The health reform debate is about to begin in earnest. With $800 billion at stake each year, it will serve as a lightening rod for the first year of the Clinton administration. Despite assurances from Democratic congressional leaders that prompt action will be taken on the Clinton reform proposal, few observers believe that health reform is likely to pass through the Congress quickly. This is a situation that calls for caution and also for aggressive research and complete objectivity. These are things that take time. Also, Congress was created to translate peoples' needs and concerns into laws and policies. President-elect Clinton should not be angry if congressmen and senators want to take a little time to see how Americans from their respective districts and states feel about what he has proposed. America cannot afford too many more big and expensive mistakes.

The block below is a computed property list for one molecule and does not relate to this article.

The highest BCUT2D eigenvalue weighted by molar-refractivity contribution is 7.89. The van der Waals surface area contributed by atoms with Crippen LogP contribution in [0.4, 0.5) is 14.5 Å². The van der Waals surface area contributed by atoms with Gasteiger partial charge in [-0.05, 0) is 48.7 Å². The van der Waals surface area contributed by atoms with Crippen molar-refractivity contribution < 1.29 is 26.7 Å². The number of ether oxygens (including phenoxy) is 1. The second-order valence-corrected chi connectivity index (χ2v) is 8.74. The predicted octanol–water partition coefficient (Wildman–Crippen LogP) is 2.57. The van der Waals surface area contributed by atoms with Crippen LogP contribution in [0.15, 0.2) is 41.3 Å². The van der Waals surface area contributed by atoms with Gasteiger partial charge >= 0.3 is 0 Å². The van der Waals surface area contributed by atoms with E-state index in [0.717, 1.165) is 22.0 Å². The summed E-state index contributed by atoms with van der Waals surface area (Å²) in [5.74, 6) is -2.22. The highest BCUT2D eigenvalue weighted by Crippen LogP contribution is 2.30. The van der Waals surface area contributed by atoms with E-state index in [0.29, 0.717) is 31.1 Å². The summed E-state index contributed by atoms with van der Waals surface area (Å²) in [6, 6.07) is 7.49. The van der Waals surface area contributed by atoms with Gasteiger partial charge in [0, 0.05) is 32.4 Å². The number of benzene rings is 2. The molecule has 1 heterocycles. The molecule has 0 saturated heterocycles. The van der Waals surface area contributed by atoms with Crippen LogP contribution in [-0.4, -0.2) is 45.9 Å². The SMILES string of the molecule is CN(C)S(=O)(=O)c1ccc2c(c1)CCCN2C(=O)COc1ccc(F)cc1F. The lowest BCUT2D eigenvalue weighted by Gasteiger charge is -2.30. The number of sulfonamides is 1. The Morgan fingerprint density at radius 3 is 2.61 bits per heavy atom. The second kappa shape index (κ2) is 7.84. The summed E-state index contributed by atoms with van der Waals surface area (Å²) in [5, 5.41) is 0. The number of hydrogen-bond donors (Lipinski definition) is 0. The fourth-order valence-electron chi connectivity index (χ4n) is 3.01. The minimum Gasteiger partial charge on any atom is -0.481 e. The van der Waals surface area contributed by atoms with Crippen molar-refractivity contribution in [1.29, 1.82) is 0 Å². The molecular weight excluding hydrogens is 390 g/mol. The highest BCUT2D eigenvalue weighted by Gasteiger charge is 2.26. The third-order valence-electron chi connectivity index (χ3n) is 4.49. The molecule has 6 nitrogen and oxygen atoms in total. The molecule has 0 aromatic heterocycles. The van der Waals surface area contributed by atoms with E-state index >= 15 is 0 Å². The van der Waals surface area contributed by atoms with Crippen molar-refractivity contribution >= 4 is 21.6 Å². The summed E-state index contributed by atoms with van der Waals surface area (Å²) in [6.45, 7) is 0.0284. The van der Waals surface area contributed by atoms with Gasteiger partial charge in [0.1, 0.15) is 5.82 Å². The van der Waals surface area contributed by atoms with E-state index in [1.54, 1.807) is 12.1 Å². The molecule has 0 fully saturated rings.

There will always be surprises in the legislative and political arenas where health care reform and national health policy will be forged. Some surprises will be good and some will be bad. Under all circumstances however, ICA has an obligation to provide each individual DC with the information, timely warnings, and a plan of action to turn every challenge into an opportunity and every opportunity into progress.

R. James Gregg, D.C.
ICA president